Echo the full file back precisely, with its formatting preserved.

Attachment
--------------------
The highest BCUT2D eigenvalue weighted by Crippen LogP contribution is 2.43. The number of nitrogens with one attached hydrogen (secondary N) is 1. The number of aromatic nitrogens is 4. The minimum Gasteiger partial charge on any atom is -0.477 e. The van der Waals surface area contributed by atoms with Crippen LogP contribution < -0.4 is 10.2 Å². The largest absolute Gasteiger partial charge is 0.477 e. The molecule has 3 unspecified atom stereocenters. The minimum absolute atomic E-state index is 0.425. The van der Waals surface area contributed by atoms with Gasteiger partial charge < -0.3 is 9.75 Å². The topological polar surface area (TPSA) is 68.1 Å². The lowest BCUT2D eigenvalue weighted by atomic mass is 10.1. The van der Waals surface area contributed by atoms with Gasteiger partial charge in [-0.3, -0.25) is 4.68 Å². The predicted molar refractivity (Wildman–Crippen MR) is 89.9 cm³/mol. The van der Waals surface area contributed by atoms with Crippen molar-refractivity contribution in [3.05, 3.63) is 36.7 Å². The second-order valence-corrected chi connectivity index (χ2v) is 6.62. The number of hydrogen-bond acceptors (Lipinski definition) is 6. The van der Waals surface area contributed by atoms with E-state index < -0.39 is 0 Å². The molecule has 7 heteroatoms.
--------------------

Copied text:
The highest BCUT2D eigenvalue weighted by Crippen LogP contribution is 2.43. The number of nitrogens with one attached hydrogen (secondary N) is 1. The number of aromatic nitrogens is 4. The minimum Gasteiger partial charge on any atom is -0.477 e. The van der Waals surface area contributed by atoms with Crippen LogP contribution < -0.4 is 10.2 Å². The largest absolute Gasteiger partial charge is 0.477 e. The molecule has 3 unspecified atom stereocenters. The minimum absolute atomic E-state index is 0.425. The van der Waals surface area contributed by atoms with Gasteiger partial charge < -0.3 is 9.75 Å². The topological polar surface area (TPSA) is 68.1 Å². The lowest BCUT2D eigenvalue weighted by atomic mass is 10.1. The van der Waals surface area contributed by atoms with Gasteiger partial charge in [-0.3, -0.25) is 4.68 Å². The predicted molar refractivity (Wildman–Crippen MR) is 89.9 cm³/mol. The van der Waals surface area contributed by atoms with Crippen molar-refractivity contribution in [3.05, 3.63) is 36.7 Å². The second-order valence-corrected chi connectivity index (χ2v) is 6.62. The number of hydrogen-bond acceptors (Lipinski definition) is 6. The van der Waals surface area contributed by atoms with E-state index < -0.39 is 0 Å². The molecule has 7 heteroatoms.